Signature

Open API for FSP Interoperability Specification

Table of Content

  1. Preface

    1.1 Conventions Used in This Document

    1.2 Document Version Information

  2. Introduction

    2.1 Open API for FSP Interoperability Specification

  3. API Signature Definition

    3.1 Signature Data Model

    3.2 Generating a Signature

    3.3 Validating Signature

  4. API Signature Examples

    4.1 Generating a Signature

    4.2 Validating Signature

  5. References

Table of Tables

Table 1 – Data model of HTTP header field FSPIOP-Signature

1. Preface

This section contains information about how to use this document.

1.1 Conventions Used in This Document

This document uses the notational conventions for BASE64URL(OCTETS), UTF8(STRING), ASCII(STRING), and || defined in RFC 75151.

The following conventions are used in this document to identify the specified types of information.

Type of Information Convention Example
Elements of the API, such as resources Boldface /authorization
Variables Italics within curly brackets {ID}
Glossary terms Italics on first occurrence; defined in Glossary The purpose of the API is to enable interoperable financial transactions between a Payer (a payer of electronic funds in a payment transaction) located in one FSP (an entity that provides a digital financial service to an end user) and a Payee (a recipient of electronic funds in a payment transaction) located in another FSP.
Library documents Italics User information should, in general, not be used by API deployments; the security measures detailed in API Signature and API Encryption should be used instead.

1.2 Document Version Information

Version Date Change Description
1.0 2018-03-13 Initial version

2. Introduction

This document details the security methods to be implemented for Open API for FSP Interoperability (hereafter cited as the API) to ensure integrity and non-repudiation between the API client and the API server.

In information security, data integrity means maintaining and assuring the accuracy and completeness of data over its entire life-cycle. For the API, data integrity means that an API message cannot be modified in an unauthorized or undetected manner by parties involved in the API communication.

In legal terms, non-repudiation means that a person intends to fulfill their obligations to a contract. It also means that one party in a transaction cannot deny having received the transaction, nor can the other party deny having sent the transaction. For the API, non-repudiation means that an API client cannot deny having sent an API message to a counterparty. JSON Web Signature (JWS), as defined in RFC 75152, must be applied to the API to provide message integrity and non-repudiation for either component fields of an API payload or the full API payload. Whenever an API client sends an API message to a counterparty, the API client should sign the message using its private key. After the counterparty receives the API message, the counterparty must validate the signature with the API client’s public key. Only the HTTP request message of an API message need to be signed, any HTTP response message of the APIs SHALL NOT be signed.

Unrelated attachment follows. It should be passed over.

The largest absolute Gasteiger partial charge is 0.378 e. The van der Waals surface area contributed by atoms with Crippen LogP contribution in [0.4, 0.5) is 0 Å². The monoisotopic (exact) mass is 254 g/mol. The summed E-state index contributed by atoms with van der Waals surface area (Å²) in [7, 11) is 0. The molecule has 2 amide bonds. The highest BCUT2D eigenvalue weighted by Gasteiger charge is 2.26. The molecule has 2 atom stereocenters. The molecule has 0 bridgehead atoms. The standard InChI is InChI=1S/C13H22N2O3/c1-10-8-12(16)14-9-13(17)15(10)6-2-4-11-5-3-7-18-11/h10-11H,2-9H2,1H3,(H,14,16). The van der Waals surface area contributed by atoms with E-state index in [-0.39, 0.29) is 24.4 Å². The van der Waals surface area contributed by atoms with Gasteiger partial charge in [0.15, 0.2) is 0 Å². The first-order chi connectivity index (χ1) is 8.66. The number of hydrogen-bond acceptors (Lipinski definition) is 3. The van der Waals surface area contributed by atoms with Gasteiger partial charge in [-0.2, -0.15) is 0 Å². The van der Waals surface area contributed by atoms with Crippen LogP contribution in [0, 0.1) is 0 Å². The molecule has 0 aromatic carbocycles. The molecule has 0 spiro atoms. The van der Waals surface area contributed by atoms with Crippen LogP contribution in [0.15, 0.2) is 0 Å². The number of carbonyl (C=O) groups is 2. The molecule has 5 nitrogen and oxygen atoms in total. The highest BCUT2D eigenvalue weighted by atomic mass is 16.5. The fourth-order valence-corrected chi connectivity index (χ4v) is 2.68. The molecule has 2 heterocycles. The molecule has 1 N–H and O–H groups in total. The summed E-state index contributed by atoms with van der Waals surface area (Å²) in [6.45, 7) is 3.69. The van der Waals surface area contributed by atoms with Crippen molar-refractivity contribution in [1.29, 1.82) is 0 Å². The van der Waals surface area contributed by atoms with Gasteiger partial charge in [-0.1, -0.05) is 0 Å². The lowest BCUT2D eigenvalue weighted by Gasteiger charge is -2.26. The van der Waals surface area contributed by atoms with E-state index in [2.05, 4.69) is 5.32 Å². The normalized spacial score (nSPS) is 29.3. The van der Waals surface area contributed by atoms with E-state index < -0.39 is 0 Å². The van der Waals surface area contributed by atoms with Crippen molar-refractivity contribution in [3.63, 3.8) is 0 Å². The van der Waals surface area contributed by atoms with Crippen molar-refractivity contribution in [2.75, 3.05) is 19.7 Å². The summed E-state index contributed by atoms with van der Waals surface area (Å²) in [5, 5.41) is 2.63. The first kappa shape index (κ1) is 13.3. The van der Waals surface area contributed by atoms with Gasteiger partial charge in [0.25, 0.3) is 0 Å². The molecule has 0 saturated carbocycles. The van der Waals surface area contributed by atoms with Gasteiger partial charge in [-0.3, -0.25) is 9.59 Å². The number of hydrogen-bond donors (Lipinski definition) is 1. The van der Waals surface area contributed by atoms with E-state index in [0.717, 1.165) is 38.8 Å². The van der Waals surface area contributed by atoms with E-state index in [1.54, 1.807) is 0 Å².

Note: The corresponding public key should either be shared in advance with the counterparty or retrieved by the counterparty (for example, the local scheme Certificate Authority).

Because intermediary fees are not supported in the current version of the API, intermediaries involved in API message-transit may not modify the API message payload. Thus, the signature at full payload level is used to protect the integrity of the full payload of an API message from end-to-end. Regardless of how many intermediaries there are in transit, the original payload cannot be modified by the intermediaries. The final recipient of the API message must validate the signature generated by the original API client based on the message payload received.

Note: Whether the signature needs to be validated by the intermediaries in transit is determined by the internal implementation of each intermediary or the local schema.

Note: In a future version of the API, intermediary fees may be supported; at that time, signature-at-field-level may also be supported. However, both features are out-of-scope for the current version of the API.

2.1 Open API for FSP Interoperability Specification

The Open API for FSP Interoperability Specification includes the following documents.

2.1.1 General Documents

  • Glossary

2.1.2 Logical Documents

  • Logical Data Model

  • Generic Transaction Patterns

  • Use Cases

2.1.3 Asynchronous REST Binding Documents

  • API Definition

  • JSON Binding Rules

  • Scheme Rules

2.1.4 Data Integrity, Confidentiality, and Non-Repudiation

  • PKI Best Practices

  • Signature

  • Encryption

3. API Signature Definition

This section introduces the technology used by the API signature, including the data exchange format for the signature of an API message and the mechanism used to generate and verify a signature.

3.1 Signature Data Model

The API uses a customized HTTP header parameter FSPIOP-Signature to represent the signature that is produced by the initiating API client for the API message. The data model for this parameter is described in Table 1.